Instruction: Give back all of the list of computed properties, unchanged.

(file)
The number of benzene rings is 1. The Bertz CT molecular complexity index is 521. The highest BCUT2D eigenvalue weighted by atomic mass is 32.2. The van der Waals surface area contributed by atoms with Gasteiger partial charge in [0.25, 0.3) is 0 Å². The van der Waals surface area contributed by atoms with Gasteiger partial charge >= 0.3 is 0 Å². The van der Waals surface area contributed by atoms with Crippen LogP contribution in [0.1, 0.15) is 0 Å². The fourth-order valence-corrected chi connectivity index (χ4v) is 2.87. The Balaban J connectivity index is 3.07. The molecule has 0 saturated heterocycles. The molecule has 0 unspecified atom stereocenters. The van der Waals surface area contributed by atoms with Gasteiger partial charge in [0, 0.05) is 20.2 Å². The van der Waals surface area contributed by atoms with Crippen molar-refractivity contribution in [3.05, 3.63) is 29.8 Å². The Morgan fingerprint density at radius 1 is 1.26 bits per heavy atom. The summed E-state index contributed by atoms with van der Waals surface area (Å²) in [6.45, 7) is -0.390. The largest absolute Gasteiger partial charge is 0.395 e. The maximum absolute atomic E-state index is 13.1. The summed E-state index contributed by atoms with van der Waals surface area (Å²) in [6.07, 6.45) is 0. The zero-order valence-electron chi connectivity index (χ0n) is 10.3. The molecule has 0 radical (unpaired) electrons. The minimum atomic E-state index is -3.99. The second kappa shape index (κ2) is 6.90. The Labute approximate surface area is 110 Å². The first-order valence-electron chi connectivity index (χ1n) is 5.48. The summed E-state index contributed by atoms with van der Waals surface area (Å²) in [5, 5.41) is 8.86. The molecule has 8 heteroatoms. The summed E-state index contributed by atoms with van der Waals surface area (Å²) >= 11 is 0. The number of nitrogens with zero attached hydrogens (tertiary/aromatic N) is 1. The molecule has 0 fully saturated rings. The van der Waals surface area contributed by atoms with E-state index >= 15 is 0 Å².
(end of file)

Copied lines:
The number of benzene rings is 1. The Bertz CT molecular complexity index is 521. The highest BCUT2D eigenvalue weighted by atomic mass is 32.2. The van der Waals surface area contributed by atoms with Gasteiger partial charge in [0.25, 0.3) is 0 Å². The van der Waals surface area contributed by atoms with Gasteiger partial charge >= 0.3 is 0 Å². The van der Waals surface area contributed by atoms with Crippen LogP contribution in [0.1, 0.15) is 0 Å². The fourth-order valence-corrected chi connectivity index (χ4v) is 2.87. The Balaban J connectivity index is 3.07. The molecule has 0 saturated heterocycles. The molecule has 0 unspecified atom stereocenters. The van der Waals surface area contributed by atoms with Gasteiger partial charge in [0, 0.05) is 20.2 Å². The van der Waals surface area contributed by atoms with Crippen molar-refractivity contribution in [3.05, 3.63) is 29.8 Å². The Morgan fingerprint density at radius 1 is 1.26 bits per heavy atom. The summed E-state index contributed by atoms with van der Waals surface area (Å²) in [6.45, 7) is -0.390. The largest absolute Gasteiger partial charge is 0.395 e. The maximum absolute atomic E-state index is 13.1. The summed E-state index contributed by atoms with van der Waals surface area (Å²) in [6.07, 6.45) is 0. The zero-order valence-electron chi connectivity index (χ0n) is 10.3. The molecule has 0 radical (unpaired) electrons. The minimum atomic E-state index is -3.99. The second kappa shape index (κ2) is 6.90. The Labute approximate surface area is 110 Å². The first-order valence-electron chi connectivity index (χ1n) is 5.48. The summed E-state index contributed by atoms with van der Waals surface area (Å²) in [5, 5.41) is 8.86. The molecule has 8 heteroatoms. The summed E-state index contributed by atoms with van der Waals surface area (Å²) >= 11 is 0. The number of nitrogens with zero attached hydrogens (tertiary/aromatic N) is 1. The molecule has 0 fully saturated rings. The van der Waals surface area contributed by atoms with E-state index >= 15 is 0 Å².